Anyhow, I needn't repeat what others have already thoroughly covered. I have a few minor issues (and one major one) but I found this to be a solid 4, although it could have been a bit longer than the 10 hours I logged. So, to suggest a few minor areas that could be punched up:
- Too many "Tower of Hanoi" puzzles, which I hate. In particular, the issue of using boxes as steps...ugh. Annoying!
- The improvement system is completely opaque, in that you have no idea what it means when you select what to improve, either about yourself or your weapons. So you're asked to spend currencies which are hard to find, and you have no meaningful sense of the tradeoffs: is more health better than better healing? Is armor better than health? For the perks that give you better loot, how often and how much? Larger mags or faster reloading? You see what I mean.
- Although the radar is useful, it sometimes just doesn't work, so you wind up walking in a more or less random direction until it starts showing you directions again.
- A minimap would have been helpful at some points, although the radar mostly compensates. Mostly.
Finally, my biggest complaint, which is actually about a Very Good Thing: the minigun ("autocannon"). Once you get this thing, you become unstoppable. Literally. From that point forward, there's nothing and nobody whom you can't hose into oblivion...and the fact you get the time-stop function about the same time guarantees that.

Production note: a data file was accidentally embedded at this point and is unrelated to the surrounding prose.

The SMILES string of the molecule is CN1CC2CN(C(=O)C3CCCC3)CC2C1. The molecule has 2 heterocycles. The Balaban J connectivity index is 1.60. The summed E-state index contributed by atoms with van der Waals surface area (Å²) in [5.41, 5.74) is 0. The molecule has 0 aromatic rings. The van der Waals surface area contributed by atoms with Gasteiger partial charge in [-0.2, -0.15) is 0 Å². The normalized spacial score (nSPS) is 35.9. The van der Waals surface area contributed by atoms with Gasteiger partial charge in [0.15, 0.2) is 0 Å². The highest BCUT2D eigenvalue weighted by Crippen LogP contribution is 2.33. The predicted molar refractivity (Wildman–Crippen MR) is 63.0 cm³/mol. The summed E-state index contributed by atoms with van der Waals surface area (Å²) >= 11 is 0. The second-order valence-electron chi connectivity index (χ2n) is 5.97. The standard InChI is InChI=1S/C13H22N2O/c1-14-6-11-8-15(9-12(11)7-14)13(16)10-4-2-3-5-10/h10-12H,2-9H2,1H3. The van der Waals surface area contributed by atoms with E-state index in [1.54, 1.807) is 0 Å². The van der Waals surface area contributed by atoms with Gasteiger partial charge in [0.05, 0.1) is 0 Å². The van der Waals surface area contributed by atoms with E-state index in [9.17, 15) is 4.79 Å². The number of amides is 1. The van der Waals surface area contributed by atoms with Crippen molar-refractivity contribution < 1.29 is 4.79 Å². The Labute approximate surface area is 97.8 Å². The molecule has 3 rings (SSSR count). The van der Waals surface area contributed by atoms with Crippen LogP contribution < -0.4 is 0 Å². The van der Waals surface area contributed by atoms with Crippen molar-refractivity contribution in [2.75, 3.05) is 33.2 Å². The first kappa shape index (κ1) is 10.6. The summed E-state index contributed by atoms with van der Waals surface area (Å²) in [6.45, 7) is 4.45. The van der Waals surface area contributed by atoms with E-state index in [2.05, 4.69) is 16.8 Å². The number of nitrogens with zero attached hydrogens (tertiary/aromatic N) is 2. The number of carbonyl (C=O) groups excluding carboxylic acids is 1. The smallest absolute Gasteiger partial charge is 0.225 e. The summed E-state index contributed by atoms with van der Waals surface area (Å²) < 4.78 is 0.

This would be less of an issue if the game limited your access to this beast, as is the case in many games that feature similar items: usually you're limited in ammo, or it slows you down unbearably, or something of that sort. Not in Singularity: from that point forward, you needn't even bother with any other weapon, as this will be your "go-to" gun. Which is a shame, as there are some very cool techno-whizzer weapons: but when even the toughest monsters and the most heavily armored human enemies go down before you in a literal hail of bullets...why bother?
I thought at first that ordnance would be the limiting factor, but you can buy ammo at any weapons upgrade station (of which there are a lot) at 50 per belt of 100 rounds, max of 600. Given that perks cost 500 and up (the most expensive I ever saw on the list was 5000; the most I ever had at one time was about 4700. Most perks cost in the 1000-2500 range), you're literally able to fleet up to max ammo out of your pocket change...and that doesn't consider the generic ammo replenishment packs that fill up all the holes in your ammo belt.
Summary: solid game, still very playable. Replay value: moderate to poor--this ain't Mass Effect or even Crysis.
But at current prices...sure, why not?
Most of all, it was too short! I think it took me about 10 hours to beat it. The developers could have added a few more levels and powers to grow this into a decent 20 hour game. The powers were another issue for a different reason. They were probably the funnest part of the game but the recharge times and power consumption levels of the Time Manipulation Device actually deincentivize its use for a lot of the game (forcing you to use guns too often). I also hate throwing around the words 'linear gameplay' because sometimes that's just what you need. However, I definitely felt like a cattle being herded from one level to the next.
Despite my qualms, I would still recommend buying this game. The concept is good enough and the use of time as a weapon is really exciting. You'd hate yourself if you passed up playing it.